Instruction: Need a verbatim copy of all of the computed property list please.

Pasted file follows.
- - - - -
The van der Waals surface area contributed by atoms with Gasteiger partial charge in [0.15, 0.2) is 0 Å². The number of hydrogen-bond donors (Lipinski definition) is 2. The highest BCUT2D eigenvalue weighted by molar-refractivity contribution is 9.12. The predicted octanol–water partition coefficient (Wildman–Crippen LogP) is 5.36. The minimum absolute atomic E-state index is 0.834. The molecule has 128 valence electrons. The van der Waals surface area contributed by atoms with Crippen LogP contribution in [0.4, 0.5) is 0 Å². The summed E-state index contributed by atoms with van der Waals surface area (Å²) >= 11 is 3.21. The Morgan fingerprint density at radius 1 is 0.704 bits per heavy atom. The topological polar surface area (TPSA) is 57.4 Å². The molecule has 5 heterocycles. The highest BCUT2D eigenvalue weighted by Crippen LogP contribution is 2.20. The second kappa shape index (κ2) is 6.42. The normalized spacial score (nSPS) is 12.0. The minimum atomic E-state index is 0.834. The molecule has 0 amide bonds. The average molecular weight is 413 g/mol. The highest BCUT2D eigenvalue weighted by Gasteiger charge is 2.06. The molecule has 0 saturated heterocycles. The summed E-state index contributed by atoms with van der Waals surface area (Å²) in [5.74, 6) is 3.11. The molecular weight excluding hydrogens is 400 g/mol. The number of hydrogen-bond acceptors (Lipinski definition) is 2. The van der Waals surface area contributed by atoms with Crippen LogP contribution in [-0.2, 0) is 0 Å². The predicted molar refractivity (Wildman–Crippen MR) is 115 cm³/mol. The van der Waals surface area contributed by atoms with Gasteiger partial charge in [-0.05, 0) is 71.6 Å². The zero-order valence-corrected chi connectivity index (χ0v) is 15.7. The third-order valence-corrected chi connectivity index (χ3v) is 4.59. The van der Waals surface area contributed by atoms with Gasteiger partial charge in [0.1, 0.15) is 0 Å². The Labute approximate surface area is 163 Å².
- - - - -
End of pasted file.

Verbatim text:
The van der Waals surface area contributed by atoms with Gasteiger partial charge in [0.15, 0.2) is 0 Å². The number of hydrogen-bond donors (Lipinski definition) is 2. The highest BCUT2D eigenvalue weighted by molar-refractivity contribution is 9.12. The predicted octanol–water partition coefficient (Wildman–Crippen LogP) is 5.36. The minimum absolute atomic E-state index is 0.834. The molecule has 128 valence electrons. The van der Waals surface area contributed by atoms with Crippen LogP contribution in [0.4, 0.5) is 0 Å². The summed E-state index contributed by atoms with van der Waals surface area (Å²) >= 11 is 3.21. The Morgan fingerprint density at radius 1 is 0.704 bits per heavy atom. The topological polar surface area (TPSA) is 57.4 Å². The molecule has 5 heterocycles. The highest BCUT2D eigenvalue weighted by Crippen LogP contribution is 2.20. The second kappa shape index (κ2) is 6.42. The normalized spacial score (nSPS) is 12.0. The minimum atomic E-state index is 0.834. The molecule has 0 amide bonds. The average molecular weight is 413 g/mol. The highest BCUT2D eigenvalue weighted by Gasteiger charge is 2.06. The molecule has 0 saturated heterocycles. The summed E-state index contributed by atoms with van der Waals surface area (Å²) in [5.74, 6) is 3.11. The molecular weight excluding hydrogens is 400 g/mol. The number of hydrogen-bond acceptors (Lipinski definition) is 2. The van der Waals surface area contributed by atoms with Crippen LogP contribution in [-0.2, 0) is 0 Å². The predicted molar refractivity (Wildman–Crippen MR) is 115 cm³/mol. The van der Waals surface area contributed by atoms with Gasteiger partial charge in [-0.05, 0) is 71.6 Å². The zero-order valence-corrected chi connectivity index (χ0v) is 15.7. The third-order valence-corrected chi connectivity index (χ3v) is 4.59. The van der Waals surface area contributed by atoms with Gasteiger partial charge in [0.1, 0.15) is 0 Å². The Labute approximate surface area is 163 Å².